I vote for using the raw Python/C API.  I've written a couple of PyCXX extensions and whilst it is mostly convenient, PyCXX doesn't support the use of numpy arrays so for them you have to use the Python/C API.  This means dealing with the reference counting yourself for numpy arrays; extending this to do the reference counting for all python objects is not onerous.  Dealing with object lifetimes is bread-and-butter work for C/C++ developers.

I have never used Cython, but to me the code looks like an inelegant combination of Python, C/C++ and some Cython-specific stuff.  I can see the advantage of this approach for small sections of code, but I have strong reservations about using it for complicated modules that have extensive use of templated code and/or Standard Template Library collections (mpl has examples of both of these).

I agree that Cython opens us up to a larger body of contributors, but I don't think that this is necessarily a good thing.  I think this really means opens us up to a larger body of Python/Cython contributors, and is a view expressed from the Python side of the fence and has the wrong emphasis.  I am primarily a C++ developer is a sea of Python developers, and rather than encourage other Python contributors to dip their toes into C/C++ via Cython I think we should be encouraging C/C++ contributors to do what they do best.  We only need a few C/C++ developers if we allow them to use their skills in their preferred way, and they are used to interfacing to legacy APIs and dealing with object lifetimes.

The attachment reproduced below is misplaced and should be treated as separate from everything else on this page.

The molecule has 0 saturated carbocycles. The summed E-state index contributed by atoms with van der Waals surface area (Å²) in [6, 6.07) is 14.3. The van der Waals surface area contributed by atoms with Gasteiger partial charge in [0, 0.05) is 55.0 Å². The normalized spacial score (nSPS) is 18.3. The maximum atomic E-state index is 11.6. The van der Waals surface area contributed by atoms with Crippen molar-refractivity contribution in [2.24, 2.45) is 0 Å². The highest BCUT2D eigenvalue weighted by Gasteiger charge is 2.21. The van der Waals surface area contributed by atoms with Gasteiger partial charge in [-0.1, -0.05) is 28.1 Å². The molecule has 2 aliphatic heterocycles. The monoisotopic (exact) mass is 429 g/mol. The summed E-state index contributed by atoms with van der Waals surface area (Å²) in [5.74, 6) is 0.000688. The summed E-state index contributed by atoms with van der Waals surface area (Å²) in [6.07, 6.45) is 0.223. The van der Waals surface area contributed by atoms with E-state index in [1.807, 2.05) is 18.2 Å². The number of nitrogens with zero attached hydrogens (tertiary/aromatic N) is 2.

OK, cards on the table.  If we wanted to switch all of our PyCXX modules to use the raw Python/C API, I would happily take on some of the burden for making the changes and ongoing maintenance of such modules.  Particularly if, in return, I get some help with my sometimes substandard Python!  If we go down the Cython route I couldn't make this offer; would our many Cython advocates take on the responsibility of changing and maintaining my C++ code in this scenario?

Ian Thomas